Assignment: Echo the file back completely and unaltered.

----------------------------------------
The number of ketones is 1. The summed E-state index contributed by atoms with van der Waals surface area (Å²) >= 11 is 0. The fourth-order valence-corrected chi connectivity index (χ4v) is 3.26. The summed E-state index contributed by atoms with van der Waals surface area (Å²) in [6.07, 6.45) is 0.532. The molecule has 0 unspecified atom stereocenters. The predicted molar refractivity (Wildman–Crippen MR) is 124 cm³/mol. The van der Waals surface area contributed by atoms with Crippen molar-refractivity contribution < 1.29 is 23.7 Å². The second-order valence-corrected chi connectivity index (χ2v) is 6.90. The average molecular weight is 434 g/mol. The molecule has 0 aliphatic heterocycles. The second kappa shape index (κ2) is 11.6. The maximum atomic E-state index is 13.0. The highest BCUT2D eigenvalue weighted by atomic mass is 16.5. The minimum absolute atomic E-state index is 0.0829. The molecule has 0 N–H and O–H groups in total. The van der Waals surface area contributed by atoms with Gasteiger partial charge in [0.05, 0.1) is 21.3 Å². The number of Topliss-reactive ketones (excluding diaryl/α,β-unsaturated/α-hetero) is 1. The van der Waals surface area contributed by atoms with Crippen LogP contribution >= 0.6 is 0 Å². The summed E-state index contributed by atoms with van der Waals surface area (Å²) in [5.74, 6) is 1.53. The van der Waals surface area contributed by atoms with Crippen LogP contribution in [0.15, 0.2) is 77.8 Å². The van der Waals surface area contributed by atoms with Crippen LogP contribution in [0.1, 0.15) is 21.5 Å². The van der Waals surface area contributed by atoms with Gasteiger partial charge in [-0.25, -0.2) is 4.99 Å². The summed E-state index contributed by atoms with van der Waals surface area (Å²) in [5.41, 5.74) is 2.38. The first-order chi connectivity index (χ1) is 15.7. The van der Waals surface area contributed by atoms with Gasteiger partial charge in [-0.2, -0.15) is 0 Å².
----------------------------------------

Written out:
The number of ketones is 1. The summed E-state index contributed by atoms with van der Waals surface area (Å²) >= 11 is 0. The fourth-order valence-corrected chi connectivity index (χ4v) is 3.26. The summed E-state index contributed by atoms with van der Waals surface area (Å²) in [6.07, 6.45) is 0.532. The molecule has 0 unspecified atom stereocenters. The predicted molar refractivity (Wildman–Crippen MR) is 124 cm³/mol. The van der Waals surface area contributed by atoms with Crippen molar-refractivity contribution < 1.29 is 23.7 Å². The second-order valence-corrected chi connectivity index (χ2v) is 6.90. The average molecular weight is 434 g/mol. The molecule has 0 aliphatic heterocycles. The second kappa shape index (κ2) is 11.6. The maximum atomic E-state index is 13.0. The highest BCUT2D eigenvalue weighted by atomic mass is 16.5. The minimum absolute atomic E-state index is 0.0829. The molecule has 0 N–H and O–H groups in total. The van der Waals surface area contributed by atoms with Gasteiger partial charge in [0.05, 0.1) is 21.3 Å². The number of Topliss-reactive ketones (excluding diaryl/α,β-unsaturated/α-hetero) is 1. The van der Waals surface area contributed by atoms with Crippen LogP contribution >= 0.6 is 0 Å². The summed E-state index contributed by atoms with van der Waals surface area (Å²) in [5.74, 6) is 1.53. The van der Waals surface area contributed by atoms with Crippen LogP contribution in [0.15, 0.2) is 77.8 Å². The van der Waals surface area contributed by atoms with Crippen LogP contribution in [0.1, 0.15) is 21.5 Å². The van der Waals surface area contributed by atoms with Gasteiger partial charge in [-0.25, -0.2) is 4.99 Å². The summed E-state index contributed by atoms with van der Waals surface area (Å²) in [5.41, 5.74) is 2.38. The first-order chi connectivity index (χ1) is 15.7. The van der Waals surface area contributed by atoms with Gasteiger partial charge in [-0.2, -0.15) is 0 Å².